London: National Park City
by Lucy Purdy
Credit: The Greater London National Park City
London: as far as nature goes, it’s a rather bleak space, right?
Former geography teacher Daniel Raven-Ellison says a resounding “no!” and has launched a campaign to make London the world’s first National Park City. The capital is actually home to 13,000 species, 3,000 parks, 30,000 allotments, more than three million gardens and two National Nature Reserves. Almost half of London is green space, and 60% is classified as open space.
Raven-Ellison, who has launched a consultation on the idea this week, says it could “radically change how we see, think about, design, manage and experience the city”.
“London’s landscape is very different to the countryside,” he admits “but it is equally as distinctive and inspiring”. He believes classification as a National Park City would prompt Londoners to re-imagine their city in a positive way, push growing projects to the fore, and help to tackle issues such as obesity and climate change along the way.
Raven-Ellison envisages an army of City Rangers representing all London boroughs who will connect up nature projects across the capital and “an inspirational hub” in central London to provide information and education.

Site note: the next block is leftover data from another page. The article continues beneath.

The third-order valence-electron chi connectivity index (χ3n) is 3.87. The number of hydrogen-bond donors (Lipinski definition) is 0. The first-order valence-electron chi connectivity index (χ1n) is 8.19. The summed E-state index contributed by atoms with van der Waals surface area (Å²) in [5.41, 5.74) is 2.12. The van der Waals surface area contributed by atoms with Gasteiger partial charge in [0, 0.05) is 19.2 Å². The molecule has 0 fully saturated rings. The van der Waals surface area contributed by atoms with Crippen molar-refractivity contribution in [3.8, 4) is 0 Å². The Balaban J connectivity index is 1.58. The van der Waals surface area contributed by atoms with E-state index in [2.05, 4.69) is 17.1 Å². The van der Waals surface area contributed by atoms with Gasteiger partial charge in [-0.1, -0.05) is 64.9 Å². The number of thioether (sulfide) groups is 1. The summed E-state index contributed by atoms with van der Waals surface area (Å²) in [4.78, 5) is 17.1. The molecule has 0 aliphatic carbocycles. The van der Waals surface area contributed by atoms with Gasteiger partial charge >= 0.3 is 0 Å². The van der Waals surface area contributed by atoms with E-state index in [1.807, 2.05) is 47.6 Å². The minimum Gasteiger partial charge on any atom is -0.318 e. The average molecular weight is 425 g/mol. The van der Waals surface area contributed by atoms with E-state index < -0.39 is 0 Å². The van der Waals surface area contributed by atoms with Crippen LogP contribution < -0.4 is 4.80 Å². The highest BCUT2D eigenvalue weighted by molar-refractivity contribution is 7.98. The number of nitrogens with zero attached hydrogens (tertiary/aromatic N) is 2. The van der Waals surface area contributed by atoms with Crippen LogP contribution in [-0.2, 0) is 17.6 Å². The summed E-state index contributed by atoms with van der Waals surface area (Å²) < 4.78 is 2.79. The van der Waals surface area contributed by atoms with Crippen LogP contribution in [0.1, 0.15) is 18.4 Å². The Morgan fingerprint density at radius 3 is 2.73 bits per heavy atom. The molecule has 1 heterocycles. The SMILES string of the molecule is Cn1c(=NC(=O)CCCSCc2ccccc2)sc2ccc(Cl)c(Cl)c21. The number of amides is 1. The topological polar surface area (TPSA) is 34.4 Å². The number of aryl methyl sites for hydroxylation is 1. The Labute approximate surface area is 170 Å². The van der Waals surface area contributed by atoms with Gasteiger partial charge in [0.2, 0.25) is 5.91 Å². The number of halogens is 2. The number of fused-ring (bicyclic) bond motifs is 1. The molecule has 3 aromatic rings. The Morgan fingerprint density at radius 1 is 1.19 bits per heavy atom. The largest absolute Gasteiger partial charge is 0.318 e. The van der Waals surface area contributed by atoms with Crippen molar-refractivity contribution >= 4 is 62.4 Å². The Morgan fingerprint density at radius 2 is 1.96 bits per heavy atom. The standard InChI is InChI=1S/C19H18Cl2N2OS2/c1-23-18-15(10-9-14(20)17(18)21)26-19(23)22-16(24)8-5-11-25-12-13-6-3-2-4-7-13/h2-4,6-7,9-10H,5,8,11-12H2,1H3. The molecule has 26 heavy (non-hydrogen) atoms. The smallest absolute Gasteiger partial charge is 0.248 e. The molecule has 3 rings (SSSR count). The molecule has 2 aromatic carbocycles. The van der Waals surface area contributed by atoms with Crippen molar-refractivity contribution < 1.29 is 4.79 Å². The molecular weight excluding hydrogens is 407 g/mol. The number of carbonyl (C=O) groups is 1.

This is not just a nice idea. Organisations who have officially lent the plan their support include the London Wildlife Trust, the RSPB, Friends of the Earth and Trees for Cities. In November, Raven-Ellison visited Sydney to share his vision at the IUCN World Parks Congress and in the UK in February, a Greater London National Park City event was attended by more than 600 people. A petition on Change.org has been signed by many experts including Chris Packham, George Monbiot and Baroness Jenny Jones. The intention is that the Greater London National Park City will be fully operational by July 2017.
So how could it prompt Londoners to see the city differently?
“Whenever I pass an entry sign and enter a national park,” says Raven-Ellison, “that small symbol instantly communicates a big idea to me. It evokes a sense that the place I am entering has a purpose – a purpose to enhance and care for natural and cultural heritage and make special efforts to help people understand and enjoy it more too.”
A successful campaign could see the capital’s green spaces turned into ‘edible parks’. As things stand, London is almost entirely dependent on food from abroad or other regions of the UK. Oil prices are volatile and global food shortages seem ever more likely. All of these call into question the city’s food security. Raven-Ellison believes using public open spaces to showcase fruit and vegetable growing could help transform Londoners’ relationship with what they eat. But the initiative would not simply be about the public realm.
“Maybe we’ll begin to rethink what a beautiful front garden looks like, and begin to celebrate what’s best for wildlife. Private gardens cover 24% of Greater London but evidence shows that 33% of gardens are paved over.”